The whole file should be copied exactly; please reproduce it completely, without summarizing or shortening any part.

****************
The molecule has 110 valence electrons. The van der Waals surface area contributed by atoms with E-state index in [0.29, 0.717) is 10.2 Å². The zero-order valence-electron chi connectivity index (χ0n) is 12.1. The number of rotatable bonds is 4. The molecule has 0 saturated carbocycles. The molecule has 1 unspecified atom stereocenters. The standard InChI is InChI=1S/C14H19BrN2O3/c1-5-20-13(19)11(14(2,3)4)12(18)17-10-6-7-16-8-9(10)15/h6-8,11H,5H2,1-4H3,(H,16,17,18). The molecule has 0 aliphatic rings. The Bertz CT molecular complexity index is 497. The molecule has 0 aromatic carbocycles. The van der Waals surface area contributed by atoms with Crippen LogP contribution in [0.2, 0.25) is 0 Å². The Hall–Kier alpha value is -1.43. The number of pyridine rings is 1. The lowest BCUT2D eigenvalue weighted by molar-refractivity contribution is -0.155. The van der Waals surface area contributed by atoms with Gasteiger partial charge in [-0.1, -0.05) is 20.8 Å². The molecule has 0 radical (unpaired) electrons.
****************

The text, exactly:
The molecule has 110 valence electrons. The van der Waals surface area contributed by atoms with E-state index in [0.29, 0.717) is 10.2 Å². The zero-order valence-electron chi connectivity index (χ0n) is 12.1. The number of rotatable bonds is 4. The molecule has 0 saturated carbocycles. The molecule has 1 unspecified atom stereocenters. The standard InChI is InChI=1S/C14H19BrN2O3/c1-5-20-13(19)11(14(2,3)4)12(18)17-10-6-7-16-8-9(10)15/h6-8,11H,5H2,1-4H3,(H,16,17,18). The molecule has 0 aliphatic rings. The Bertz CT molecular complexity index is 497. The molecule has 0 aromatic carbocycles. The van der Waals surface area contributed by atoms with Crippen LogP contribution in [0.2, 0.25) is 0 Å². The Hall–Kier alpha value is -1.43. The number of pyridine rings is 1. The lowest BCUT2D eigenvalue weighted by molar-refractivity contribution is -0.155. The van der Waals surface area contributed by atoms with Gasteiger partial charge in [-0.1, -0.05) is 20.8 Å². The molecule has 0 radical (unpaired) electrons.